This is an extract from the book written by Albert Sharon, “Walking to Valdieri – A memoir by Albert M. Sharon”, and was submitted by his daughter Patty Maimon. The book was published in 2003 by MS Finan, Inc, but is no longer in print.
We were commanded to assemble in the village square and the Marshal told us that the army and police were leaving and that we were free to go. Where would we go if the Germans were already in Nice? We turned to the Marshal and appealed to him to take us with him to Italy. “I can’t take you but if you wish, follow the army” his arms extended generously the rest unsaid. We would follow the Italians over the Alps.
Almost 800 men, women and children loaded with their sparse belongings trudged behind the army.
We trudged along several kilometers, crossing a small bridge that demarcated the border between France and Italy. Night descended and we were weary. Fearful that we would get lost in the pitch black mountain night, we made camp in an open space called ‘La Vacherie.’ Several fires were lit to give us warmth. The older people were emotionally and physically exhausted, they slumped down on their bundles. The youngsters found energy to play tag: for them it was an adventure.
We followed the Italian army up the serpentine road. The terrain was difficult. Children stumbled clinging to their parents who were carrying infants in their arms. The remarkable fortitude of the elderly and handicapped struggling to keep pace was amazing.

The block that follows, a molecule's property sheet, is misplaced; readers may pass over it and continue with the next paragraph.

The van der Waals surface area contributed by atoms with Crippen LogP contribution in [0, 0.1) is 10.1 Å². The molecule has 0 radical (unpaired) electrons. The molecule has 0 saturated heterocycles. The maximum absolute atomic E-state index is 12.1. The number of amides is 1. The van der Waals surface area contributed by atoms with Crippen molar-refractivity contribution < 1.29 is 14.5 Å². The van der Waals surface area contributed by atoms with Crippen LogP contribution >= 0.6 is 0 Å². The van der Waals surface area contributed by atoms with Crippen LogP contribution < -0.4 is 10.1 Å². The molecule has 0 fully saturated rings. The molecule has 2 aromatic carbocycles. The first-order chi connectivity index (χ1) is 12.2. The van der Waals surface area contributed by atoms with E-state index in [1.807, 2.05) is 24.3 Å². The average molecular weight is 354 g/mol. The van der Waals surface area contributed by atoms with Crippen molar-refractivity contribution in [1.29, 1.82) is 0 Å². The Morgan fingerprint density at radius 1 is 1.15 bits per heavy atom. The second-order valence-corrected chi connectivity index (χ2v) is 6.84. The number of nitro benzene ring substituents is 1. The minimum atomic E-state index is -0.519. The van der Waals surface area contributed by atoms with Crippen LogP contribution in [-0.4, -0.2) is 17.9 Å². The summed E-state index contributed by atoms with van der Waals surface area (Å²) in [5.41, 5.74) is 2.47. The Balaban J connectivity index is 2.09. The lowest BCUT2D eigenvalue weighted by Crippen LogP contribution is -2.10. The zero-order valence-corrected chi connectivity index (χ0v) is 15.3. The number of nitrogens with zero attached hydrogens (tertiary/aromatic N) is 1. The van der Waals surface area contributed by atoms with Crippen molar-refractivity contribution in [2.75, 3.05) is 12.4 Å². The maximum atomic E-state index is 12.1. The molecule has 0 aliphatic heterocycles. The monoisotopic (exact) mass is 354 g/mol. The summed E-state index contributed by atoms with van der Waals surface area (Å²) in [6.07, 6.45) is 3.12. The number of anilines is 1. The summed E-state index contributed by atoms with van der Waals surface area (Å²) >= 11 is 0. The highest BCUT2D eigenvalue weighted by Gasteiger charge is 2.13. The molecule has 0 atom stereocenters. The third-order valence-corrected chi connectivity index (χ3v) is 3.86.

I can still see Mr. Reiter, his face set with determination, laboring up the mountain on his crutches. When we reached the ridge, we came up on an abandoned Italian army bunkers, we used it to escape the wind and give ourselves to catch our breath before the arduous descent.
Albert M. Sharon
Albert M. Sharon (1924-1990) was born into a Jewish household in Warsaw, Poland before moving to Brussels, Belgium as a child. In 1940, when Albert was 15 years old, the Germans invaded Belgium. Albert, along with his two sisters and one brother, fled with his parents to France in order to escape the fighting. The family moved between several different villages in the south of France, along the Pyrenees. In Toulouse, Albert and his brother aided in forging documents for the underground resistance, and were eventually imprisoned in Lyons, France. Once reuniting with his family, he travelled to Italy after the armistice was signed. Albert had his story transcribed by his wife, Lynn Sharon, months before his passing in 1990. (Copied from ushmm.org, which includes the original draft of the book.)
Patty Maimon, Albert’s daughter, lives in a small village in Israel. She is married, with four married sons and works as a medical secretary in protected housing (Protea Village). In 1971 she visited Saint Martin Vésubie with her father and her brother Avinoam. It was their father’s first time back since the war. As they walked down the street, she remembers him saying that nothing had changed since 1943.